The Rolling Stock Trick

The Rolling Stock Trick

When you're a kid, you often notice things you don't quite understand. TV is different from films—it's not as wide, why is that? If you work out how to frame the question right you'll be told by an adult or the internet that this is called aspect ratio. Most people will leave it there. A few may develop an obsessive interest in the technology behind the moving picture. But if you're a particular kind of kid, you'll learn the lesson that things have names and you can seem to know stuff by knowing those names.

I've been listening to podcasts for a long time. In general, this isn't a good thing, but it has allowed me some small degree of insight into the ways that people choose to present themselves via the medium of audio. A lot of the time, they're trying to create the impression that they're a particular kind of omni-directional smart and knowledgeable etc etc and one of the ways they do this is something I like to call the Rolling Stock trick.

The way this works is—as I've suggested—that you signal you're knowledgeable about an area by using its specific technical lingo, often when it's unnecessary to do so and whether or not you have any understanding of the subject beyond knowing some words about it. It's named after 'rolling stock' which in the context of the rail industry just means 'trains' but sounds more impressive so people will use it to signal they Know Stuff. The more technically complex, recondite or extra-cultural—ideally in another language—it is, the better it seems to work. For some reason white people using terms from Islam is a particularly popular one, at least judged by how often I've heard it done.

This isn't quite the same as people who have a specific job with a lot of jargon associated using that to talk about other stuff—I used to listen to a podcast where Scottish lawyers would talk about comics, and occasionally they'd drop in something about Scots law, which I always found quite fun. (It also obviously wouldn't apply to people using jargon while talking about something they actually do know a lot about—if the aforementioned lawyers decided to do a  jargon-heavy podcast about Scots law... well, I wouldn't listen, but I wouldn't have these objections.) I'd also carve out an exception for using wrestling terminology to describe the real world because I do that frankly it's so widespread that pretty much everyone knows what it means by now.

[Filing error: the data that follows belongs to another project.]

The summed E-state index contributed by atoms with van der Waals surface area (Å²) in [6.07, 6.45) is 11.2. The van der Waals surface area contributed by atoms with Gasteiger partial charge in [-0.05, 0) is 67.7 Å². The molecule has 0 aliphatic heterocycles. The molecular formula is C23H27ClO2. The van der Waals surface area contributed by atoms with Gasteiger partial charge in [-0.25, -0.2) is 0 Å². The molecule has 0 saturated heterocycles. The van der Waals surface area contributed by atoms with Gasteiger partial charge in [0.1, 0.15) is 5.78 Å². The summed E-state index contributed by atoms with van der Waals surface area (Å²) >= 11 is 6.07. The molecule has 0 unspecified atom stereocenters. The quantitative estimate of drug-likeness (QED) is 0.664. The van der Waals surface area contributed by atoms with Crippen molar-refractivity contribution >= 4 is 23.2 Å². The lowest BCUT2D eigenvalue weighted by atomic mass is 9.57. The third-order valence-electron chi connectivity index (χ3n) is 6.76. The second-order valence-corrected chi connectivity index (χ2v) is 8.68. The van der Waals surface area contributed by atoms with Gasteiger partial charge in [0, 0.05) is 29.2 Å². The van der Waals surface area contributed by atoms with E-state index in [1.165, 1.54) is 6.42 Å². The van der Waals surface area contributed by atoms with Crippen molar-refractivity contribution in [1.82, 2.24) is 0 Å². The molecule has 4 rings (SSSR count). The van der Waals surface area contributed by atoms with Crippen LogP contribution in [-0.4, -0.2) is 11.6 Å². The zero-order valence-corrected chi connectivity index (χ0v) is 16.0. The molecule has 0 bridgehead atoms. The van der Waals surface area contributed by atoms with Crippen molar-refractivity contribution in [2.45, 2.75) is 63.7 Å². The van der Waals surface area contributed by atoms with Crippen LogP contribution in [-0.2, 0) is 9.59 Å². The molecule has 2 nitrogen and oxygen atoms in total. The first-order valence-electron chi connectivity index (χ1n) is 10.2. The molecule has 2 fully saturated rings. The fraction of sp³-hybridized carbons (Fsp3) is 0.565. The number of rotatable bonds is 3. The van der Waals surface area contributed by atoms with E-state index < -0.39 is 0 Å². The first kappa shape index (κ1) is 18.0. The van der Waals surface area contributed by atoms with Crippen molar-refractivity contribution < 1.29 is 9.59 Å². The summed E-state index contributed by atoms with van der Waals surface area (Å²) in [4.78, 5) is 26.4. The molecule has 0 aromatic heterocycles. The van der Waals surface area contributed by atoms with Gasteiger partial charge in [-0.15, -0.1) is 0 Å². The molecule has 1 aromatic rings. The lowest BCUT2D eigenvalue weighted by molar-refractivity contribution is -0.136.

(I'm crap at this trick because I have subclinical anomic aphasia (you'll notice the trick works less well in writing because as you can see, even someone who is crap at it in person can just Google to remind themselves what things are called). I often forget what the names of things are, but not seriously enough that it's a diagnosable condition—I just find myself referring to objects, people, concepts etc as "lads", to the point where one of my friends has taken to using the phrase "put the lad on the lad" to make fun of me.)

The problem I have with it is that it incentivises a certain kind of shallow rhetorical flashiness. Understanding things is often difficult and it takes time to do. It will doubtless be more difficult still if you're someone whose existing expertise is not at least somewhat related to the subject at hand. But acting like you understand and learning a few words to say is pretty easy, especially if you're already good at talking, and if you do that across a number of topics over a period of time, you can create the impression that you understand basically everything when you in fact understand very little.

This is bad in itself, but I also realised that (having been subject to it for many years) it creates a desire in the listener to be like that too. This isn't the person-repeating-a-bit-they-heard-on-a-podcast phenomenon, annoying though that is: it's the belief that it's possible to be someone who fully apprehends and understands everything with no effort (and become friends with the cool kids thereby) simply by adopting a pose. Even when you're aware of it, I think it's difficult to fully resist, and one reason I've been trying to rein in my listening to podcasts recently, or at least of those kinds of podcasts.

Not to turn into a dad about this, but you can listen to over a thousand episodes of In Our Time and get a bunch of genuine experts on just about any topic you choose to name. They're not pals having the banter with Melvyn (at least until the bit at the end where the producer asks them if they want tea or coffee) but you're more likely to encounter some genuine knowledge, and the reading lists (available with more recent episodes) are pretty good too. Have a look on the Braggoscope

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